After reading several misleading reviews in a few popular travel guides, Michael attempts to set the record straight with the first ever Continental Crawler campground review. Meanwhile, as the summer temperatures soar over 100+ degrees, our host explains an excellent alternative to cooking in your camper with the Toastmaster "Smokeless Broiler Rotisserie".
Later on, a quick surf instructional in Pacific City allows Michael the chance to cool-off in the icy, shark infested coastal waters.
Episode 7 is sponsored by Old Spice, Toastmaster and features the Oregon based brewery, Caldera - Just ask for the Pale Ale in a can.
Hailed as the "best new show on camping" The Continental Crawler is a video series created by photographer Michael Cogliantry and graphic designer Jen Cogliantry, two ex-New Yorkers new to the American Pacific Northwest. Channeling their inner-outdoors-people for the first time in years, they hit the road Lucy and Ricky style in a 1958 travel trailer found on Ebay. Past video episodes and travel photography from the lower 48 states (and the great nation of Canada) on such outdoor subjects as fire-making, cheese-curd tasting and high-altitude cooking can also be found here.
The infamous Alaska Highway starts at Dawson Creek in British Columbia and ends 1,422 miles north in Delta Junction Alaska. The road was first built during World War II and was unpaved for much of its bumpy, potholed length. Recommended for brave travelers only.
One of the best stops on the entire Alaska Highway is the fabulous Liard River Hot Springs, located in the Liard River Hotsprings Provincial Park north of Muncho Lake. Relaxation seeps into your body as you ease into the second largest hot spring in Canada. There are two hot springs at Liard, with water temperatures ranging from 42°-52° C (107°-126°F). The nearest is the Alpha pool, and half a mile beyond that is Beta pool, which is larger and deeper, and is likely to have few other people there.
One-way north or south usually
requires four to five days of driving to navigate the full length, but we think we can do the round trip in two weeks. Right Jen? Jen?? Why you cryin' baby?
In episode six, Michael reads from a back-log of chosen-at-random viewer mail. Relaxing at home this time around, he takes us through the custom design, assembly and installation process of a multi-function hi-fi / book shelf / bar unit for The Continental Crawler. Archival footage reveals a remote "paddle-in" camping experience on the banks of the legendary Zig-Zag river. Finally, a box containing the a letter and a mysterious electronic device arrives from a fan in India.
Episode 6 is sponsored by Stanley Works the and Deschutes Brewery.
Hailed as the "best new show on camping" The Continental Crawler is a video series created by photographer Michael Cogliantry and graphic designer Jen Cogliantry, two ex-New Yorkers new to the Pacific Northwest. Channeling their inner-outdoors-people for the first time in years, they hit the road Lucy and Ricky style in a 1958 travel trailer found on Ebay. Past video episodes and travel photography from the lower 48 states (and the great nation of Canada) on such outdoor subjects as fire-making, cheese-curd tasting and high-altitude cooking can be found here on their blog.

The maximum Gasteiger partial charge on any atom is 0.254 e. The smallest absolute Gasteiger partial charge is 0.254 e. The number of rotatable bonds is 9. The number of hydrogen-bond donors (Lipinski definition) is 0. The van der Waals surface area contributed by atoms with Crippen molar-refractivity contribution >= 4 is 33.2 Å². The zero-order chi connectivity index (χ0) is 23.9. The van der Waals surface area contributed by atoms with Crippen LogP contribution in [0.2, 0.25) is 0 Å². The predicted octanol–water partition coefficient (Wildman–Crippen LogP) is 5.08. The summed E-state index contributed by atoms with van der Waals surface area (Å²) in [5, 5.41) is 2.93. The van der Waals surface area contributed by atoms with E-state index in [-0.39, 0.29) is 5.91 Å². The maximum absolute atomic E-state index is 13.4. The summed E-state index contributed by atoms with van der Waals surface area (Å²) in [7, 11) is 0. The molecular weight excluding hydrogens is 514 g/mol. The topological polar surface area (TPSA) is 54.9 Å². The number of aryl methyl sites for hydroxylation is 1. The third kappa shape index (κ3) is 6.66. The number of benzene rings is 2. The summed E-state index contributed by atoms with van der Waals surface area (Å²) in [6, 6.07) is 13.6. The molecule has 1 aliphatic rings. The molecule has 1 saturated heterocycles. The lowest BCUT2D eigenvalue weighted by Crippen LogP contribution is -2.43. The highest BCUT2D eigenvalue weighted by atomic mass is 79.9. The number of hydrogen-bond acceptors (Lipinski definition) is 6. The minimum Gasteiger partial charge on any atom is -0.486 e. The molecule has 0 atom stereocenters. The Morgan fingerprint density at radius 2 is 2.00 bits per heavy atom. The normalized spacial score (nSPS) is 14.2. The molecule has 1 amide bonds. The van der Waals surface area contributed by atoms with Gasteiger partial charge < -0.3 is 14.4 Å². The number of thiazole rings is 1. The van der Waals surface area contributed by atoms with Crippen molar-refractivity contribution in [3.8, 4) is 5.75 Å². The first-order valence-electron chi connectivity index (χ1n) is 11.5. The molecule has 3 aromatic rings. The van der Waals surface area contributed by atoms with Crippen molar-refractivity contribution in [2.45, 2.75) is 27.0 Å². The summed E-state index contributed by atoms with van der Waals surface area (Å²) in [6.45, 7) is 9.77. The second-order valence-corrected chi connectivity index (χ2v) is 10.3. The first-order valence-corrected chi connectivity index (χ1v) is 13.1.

After catching my hand on fire trying to light the furnace in The Continental Crawler in South Dakota on a cold mountain pass last summer, I decided to install a safer, modern heater. This left a large opening in the wall by the door that has been the subject of many a campfire discussion on what might best fit in the old space. A "hot" topic, if you will.
I voted for a built-in bar, Jen thought a book rack would be nice addition - one idea that would be great also would be a '50's era tuner with speakers (some inspiration on that concept, here). Whatever we decide, I'll be sure to find the instructions to build it in the Handyman's Book, put out by Meredith Publishing back in 1957.
After all, you never do get used that smell of burning hair...
Fantastic site of great vintage campers by a organization called Sisters on the Fly
Many members have adopted a western motif on their travel trailers which I really dig, though some graphics are done up way better than others. I've discovered that someone here has a brown and white 1954 Empire (the same brand as The Continental Crawler) though it looks like a 12 or 13 foot model compared to our 17 foot '58. Vintage Empires are extremely rare and up until now had not seen one from this era anywhere.
Check out the photos here
Montana Canvas is located in Southwest Montana, just north of Yellowstone National Park, a perfect place to test our products. The wall tent, also referred to as a cabin tent, has a history and a legacy as old as the country. It provided shelter from the most severe elements for our early pioneers, trappers, miners, and hunters.
I was always told never to pick-up feathers growing up because they were covered with diseases and feces by my Mother. At the time she said this I was probably eyeballing some icky twice-run-over, dirt-bag pigeon feathers in a Dunkin Doughnuts parking lot or something as I was eating my second Boston Creme standing next to the '82 white Buick Skylark my parents owned at the time.
I turn my back for a second and Tanner has these seagull feathers that Jen gave her and I want to grab them away and say, "NO! Bad Baby! These are covered in poo and bird flu - you can't have them!" Then she starts trying to fly around and it's great and Jen points out this is the Oregon coast, not a fast-food parking lot in Plainville, CT.
Adventures across America in a 1958 travel trailer. Bi-weekly video episodes on such subjects as fire-making, fish-catching and high-altitude cooking accompany travel photography from the lower 48 states and the great nation of Canada.